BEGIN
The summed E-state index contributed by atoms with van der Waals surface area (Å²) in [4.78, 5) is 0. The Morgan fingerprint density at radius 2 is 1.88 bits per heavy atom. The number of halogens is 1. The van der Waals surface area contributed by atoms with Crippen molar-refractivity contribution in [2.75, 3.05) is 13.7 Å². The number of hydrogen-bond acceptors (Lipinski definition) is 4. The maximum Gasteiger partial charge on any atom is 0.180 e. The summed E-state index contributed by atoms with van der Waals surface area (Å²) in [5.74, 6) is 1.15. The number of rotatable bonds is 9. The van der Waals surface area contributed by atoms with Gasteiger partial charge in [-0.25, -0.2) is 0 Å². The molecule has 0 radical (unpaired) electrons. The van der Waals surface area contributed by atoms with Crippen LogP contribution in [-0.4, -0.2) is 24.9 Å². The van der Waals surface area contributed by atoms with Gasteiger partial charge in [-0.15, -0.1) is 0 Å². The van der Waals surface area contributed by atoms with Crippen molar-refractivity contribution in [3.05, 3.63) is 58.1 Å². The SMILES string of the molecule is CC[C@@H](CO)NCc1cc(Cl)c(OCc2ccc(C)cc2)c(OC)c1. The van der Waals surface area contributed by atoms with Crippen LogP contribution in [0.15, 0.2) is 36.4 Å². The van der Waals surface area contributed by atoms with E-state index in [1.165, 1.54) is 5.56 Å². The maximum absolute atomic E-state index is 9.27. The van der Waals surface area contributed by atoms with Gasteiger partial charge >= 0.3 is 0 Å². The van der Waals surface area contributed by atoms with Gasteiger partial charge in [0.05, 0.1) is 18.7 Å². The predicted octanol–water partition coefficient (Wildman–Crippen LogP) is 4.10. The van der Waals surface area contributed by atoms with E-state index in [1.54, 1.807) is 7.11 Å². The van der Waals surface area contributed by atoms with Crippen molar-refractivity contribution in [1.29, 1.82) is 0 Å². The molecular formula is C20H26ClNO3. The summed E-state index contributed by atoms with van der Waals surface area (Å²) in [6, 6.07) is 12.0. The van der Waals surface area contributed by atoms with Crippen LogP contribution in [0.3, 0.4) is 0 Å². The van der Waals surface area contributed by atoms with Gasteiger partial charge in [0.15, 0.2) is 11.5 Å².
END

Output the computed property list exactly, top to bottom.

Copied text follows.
The summed E-state index contributed by atoms with van der Waals surface area (Å²) in [4.78, 5) is 0. The Morgan fingerprint density at radius 2 is 1.88 bits per heavy atom. The number of halogens is 1. The van der Waals surface area contributed by atoms with Crippen molar-refractivity contribution in [2.75, 3.05) is 13.7 Å². The number of hydrogen-bond acceptors (Lipinski definition) is 4. The maximum Gasteiger partial charge on any atom is 0.180 e. The summed E-state index contributed by atoms with van der Waals surface area (Å²) in [5.74, 6) is 1.15. The number of rotatable bonds is 9. The van der Waals surface area contributed by atoms with Gasteiger partial charge in [-0.25, -0.2) is 0 Å². The molecule has 0 radical (unpaired) electrons. The van der Waals surface area contributed by atoms with Crippen LogP contribution in [-0.4, -0.2) is 24.9 Å². The van der Waals surface area contributed by atoms with Gasteiger partial charge in [-0.15, -0.1) is 0 Å². The van der Waals surface area contributed by atoms with Crippen molar-refractivity contribution in [3.05, 3.63) is 58.1 Å². The SMILES string of the molecule is CC[C@@H](CO)NCc1cc(Cl)c(OCc2ccc(C)cc2)c(OC)c1. The van der Waals surface area contributed by atoms with Crippen LogP contribution in [0.15, 0.2) is 36.4 Å². The van der Waals surface area contributed by atoms with E-state index in [1.165, 1.54) is 5.56 Å². The maximum absolute atomic E-state index is 9.27. The van der Waals surface area contributed by atoms with Gasteiger partial charge >= 0.3 is 0 Å². The van der Waals surface area contributed by atoms with Gasteiger partial charge in [0.05, 0.1) is 18.7 Å². The predicted octanol–water partition coefficient (Wildman–Crippen LogP) is 4.10. The van der Waals surface area contributed by atoms with E-state index in [1.54, 1.807) is 7.11 Å². The van der Waals surface area contributed by atoms with Crippen molar-refractivity contribution in [1.29, 1.82) is 0 Å². The molecular formula is C20H26ClNO3. The summed E-state index contributed by atoms with van der Waals surface area (Å²) in [6, 6.07) is 12.0. The van der Waals surface area contributed by atoms with Crippen LogP contribution in [0.3, 0.4) is 0 Å². The van der Waals surface area contributed by atoms with Gasteiger partial charge in [0.15, 0.2) is 11.5 Å².